Ferrari 296 GTB – Test, Video, Review, Price

It’s been nearly 50 years since a six-cylinder engine powered a Ferrari. If you think his return to the Ferrari 296 GTB is just for nostalgia, you’re wrong. The new Italian supercar is as much a technological tour de force as an emotional reminder. Some call it the “little SF90”.

The term “small”, in fact, should never be used to describe the 296 GTB because there is nothing small about it except perhaps its overall dimensions. It’s a very compact and lightweight Ferrari, not to mention that it’s Maranello’s first rear-drive-only plug-in hybrid sports car, which is set to unload 830 horsepower of combined power from its electrified powertrain.

Given the importance of this car, Ferrari invited us to Andalusia, a region with great roads and a circuit with an immediate speed of over 280 km/h, to thoroughly test the world’s newest prancing horse.

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In person, the 296 GTB is surprisingly small. But its style is also striking in the way its lines oscillate between form and function, while also referencing important elements from the brand’s past.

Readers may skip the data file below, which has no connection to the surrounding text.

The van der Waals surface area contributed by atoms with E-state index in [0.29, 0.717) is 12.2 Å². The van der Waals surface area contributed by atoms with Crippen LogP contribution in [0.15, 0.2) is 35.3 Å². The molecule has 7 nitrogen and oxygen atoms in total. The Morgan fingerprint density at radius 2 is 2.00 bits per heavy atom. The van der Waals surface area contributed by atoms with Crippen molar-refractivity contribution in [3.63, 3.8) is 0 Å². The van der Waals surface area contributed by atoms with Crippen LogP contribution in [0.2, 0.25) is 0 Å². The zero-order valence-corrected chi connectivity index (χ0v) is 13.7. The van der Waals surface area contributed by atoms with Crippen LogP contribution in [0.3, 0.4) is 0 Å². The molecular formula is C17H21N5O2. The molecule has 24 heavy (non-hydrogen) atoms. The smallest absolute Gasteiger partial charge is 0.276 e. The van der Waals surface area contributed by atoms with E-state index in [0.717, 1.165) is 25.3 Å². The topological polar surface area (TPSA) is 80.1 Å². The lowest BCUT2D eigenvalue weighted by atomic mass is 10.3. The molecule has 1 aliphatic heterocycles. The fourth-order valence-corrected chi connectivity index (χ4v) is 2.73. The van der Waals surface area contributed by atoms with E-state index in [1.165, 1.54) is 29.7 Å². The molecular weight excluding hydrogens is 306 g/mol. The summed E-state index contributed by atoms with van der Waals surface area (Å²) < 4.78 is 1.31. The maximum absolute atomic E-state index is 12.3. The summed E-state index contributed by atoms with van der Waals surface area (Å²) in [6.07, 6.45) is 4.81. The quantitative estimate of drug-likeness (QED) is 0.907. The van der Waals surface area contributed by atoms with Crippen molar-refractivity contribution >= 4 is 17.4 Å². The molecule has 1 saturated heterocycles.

In fact, it looks like Centro Stile Ferrari has redefined the boundaries of the mid-rear-engine berlinetta concept. For example, the architecture of the cabin visor goes well with the polished and tapered front part, where the teardrop-shaped light beams stand out, with the single-mouth grille in the center which, in the lower part, gives way to a suspended carbon wing, clearly derived from Formula 1.

Photo - Ferrari 296 GTB, test drive

Looking at the rear of the 296 GTB, you can’t help but see flashes of the fabulous Ferrari 250 LM from the 60s. The stubby tail, the wide wheel arches and the particular B-pillar make it obvious, and the housing is closed when the groups of light, obviously LEDs, come into play.